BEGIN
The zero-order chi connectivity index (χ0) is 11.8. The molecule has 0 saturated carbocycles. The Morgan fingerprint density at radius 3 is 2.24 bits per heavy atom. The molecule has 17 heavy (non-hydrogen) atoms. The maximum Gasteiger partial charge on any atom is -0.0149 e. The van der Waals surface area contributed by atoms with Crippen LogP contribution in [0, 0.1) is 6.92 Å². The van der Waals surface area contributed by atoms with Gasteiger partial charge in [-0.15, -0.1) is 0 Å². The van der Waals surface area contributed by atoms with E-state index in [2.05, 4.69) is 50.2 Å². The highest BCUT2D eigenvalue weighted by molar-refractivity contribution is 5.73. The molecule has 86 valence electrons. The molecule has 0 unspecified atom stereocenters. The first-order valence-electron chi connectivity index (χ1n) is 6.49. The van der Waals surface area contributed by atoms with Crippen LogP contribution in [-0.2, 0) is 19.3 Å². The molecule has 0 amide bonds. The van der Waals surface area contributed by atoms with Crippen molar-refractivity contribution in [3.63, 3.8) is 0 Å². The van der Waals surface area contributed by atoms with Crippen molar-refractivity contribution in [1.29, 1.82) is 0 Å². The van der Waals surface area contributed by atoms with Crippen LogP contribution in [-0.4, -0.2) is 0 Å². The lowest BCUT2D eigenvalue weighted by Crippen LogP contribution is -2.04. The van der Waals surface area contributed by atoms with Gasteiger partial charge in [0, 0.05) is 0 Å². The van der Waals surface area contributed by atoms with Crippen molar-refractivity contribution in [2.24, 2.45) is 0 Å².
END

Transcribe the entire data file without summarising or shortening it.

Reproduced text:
The zero-order chi connectivity index (χ0) is 11.8. The molecule has 0 saturated carbocycles. The Morgan fingerprint density at radius 3 is 2.24 bits per heavy atom. The molecule has 17 heavy (non-hydrogen) atoms. The maximum Gasteiger partial charge on any atom is -0.0149 e. The van der Waals surface area contributed by atoms with Crippen LogP contribution in [0, 0.1) is 6.92 Å². The van der Waals surface area contributed by atoms with Gasteiger partial charge in [-0.15, -0.1) is 0 Å². The van der Waals surface area contributed by atoms with E-state index in [2.05, 4.69) is 50.2 Å². The highest BCUT2D eigenvalue weighted by molar-refractivity contribution is 5.73. The molecule has 86 valence electrons. The molecule has 0 unspecified atom stereocenters. The first-order valence-electron chi connectivity index (χ1n) is 6.49. The van der Waals surface area contributed by atoms with Crippen LogP contribution in [-0.2, 0) is 19.3 Å². The molecule has 0 amide bonds. The van der Waals surface area contributed by atoms with Crippen molar-refractivity contribution in [3.63, 3.8) is 0 Å². The van der Waals surface area contributed by atoms with Crippen molar-refractivity contribution in [1.29, 1.82) is 0 Å². The van der Waals surface area contributed by atoms with Crippen LogP contribution in [-0.4, -0.2) is 0 Å². The lowest BCUT2D eigenvalue weighted by Crippen LogP contribution is -2.04. The van der Waals surface area contributed by atoms with Gasteiger partial charge in [0, 0.05) is 0 Å². The van der Waals surface area contributed by atoms with Crippen molar-refractivity contribution in [2.24, 2.45) is 0 Å².